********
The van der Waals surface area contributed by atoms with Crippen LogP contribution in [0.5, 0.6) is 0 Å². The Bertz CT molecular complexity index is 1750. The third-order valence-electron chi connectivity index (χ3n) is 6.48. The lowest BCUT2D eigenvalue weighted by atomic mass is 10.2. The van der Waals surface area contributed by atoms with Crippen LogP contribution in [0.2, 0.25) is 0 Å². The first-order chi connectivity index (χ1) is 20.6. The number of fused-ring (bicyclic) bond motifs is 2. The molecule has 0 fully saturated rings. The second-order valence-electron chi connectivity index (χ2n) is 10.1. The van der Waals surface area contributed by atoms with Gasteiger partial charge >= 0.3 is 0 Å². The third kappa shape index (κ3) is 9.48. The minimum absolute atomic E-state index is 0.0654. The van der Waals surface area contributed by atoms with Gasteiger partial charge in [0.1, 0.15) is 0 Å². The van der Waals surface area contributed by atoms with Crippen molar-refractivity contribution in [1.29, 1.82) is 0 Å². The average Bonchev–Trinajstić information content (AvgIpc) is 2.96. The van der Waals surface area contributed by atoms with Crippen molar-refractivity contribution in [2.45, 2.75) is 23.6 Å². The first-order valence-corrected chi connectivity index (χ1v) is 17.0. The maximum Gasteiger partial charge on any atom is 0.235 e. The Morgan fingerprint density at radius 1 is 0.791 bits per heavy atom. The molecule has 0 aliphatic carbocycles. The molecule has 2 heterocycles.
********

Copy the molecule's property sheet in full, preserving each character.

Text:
The van der Waals surface area contributed by atoms with Crippen LogP contribution in [0.5, 0.6) is 0 Å². The Bertz CT molecular complexity index is 1750. The third-order valence-electron chi connectivity index (χ3n) is 6.48. The lowest BCUT2D eigenvalue weighted by atomic mass is 10.2. The van der Waals surface area contributed by atoms with Crippen LogP contribution in [0.2, 0.25) is 0 Å². The first-order chi connectivity index (χ1) is 20.6. The number of fused-ring (bicyclic) bond motifs is 2. The molecule has 0 fully saturated rings. The second-order valence-electron chi connectivity index (χ2n) is 10.1. The van der Waals surface area contributed by atoms with Gasteiger partial charge >= 0.3 is 0 Å². The third kappa shape index (κ3) is 9.48. The minimum absolute atomic E-state index is 0.0654. The van der Waals surface area contributed by atoms with Gasteiger partial charge in [0.1, 0.15) is 0 Å². The van der Waals surface area contributed by atoms with Crippen molar-refractivity contribution in [1.29, 1.82) is 0 Å². The average Bonchev–Trinajstić information content (AvgIpc) is 2.96. The van der Waals surface area contributed by atoms with Crippen molar-refractivity contribution in [2.45, 2.75) is 23.6 Å². The first-order valence-corrected chi connectivity index (χ1v) is 17.0. The maximum Gasteiger partial charge on any atom is 0.235 e. The Morgan fingerprint density at radius 1 is 0.791 bits per heavy atom. The molecule has 0 aliphatic carbocycles. The molecule has 2 heterocycles.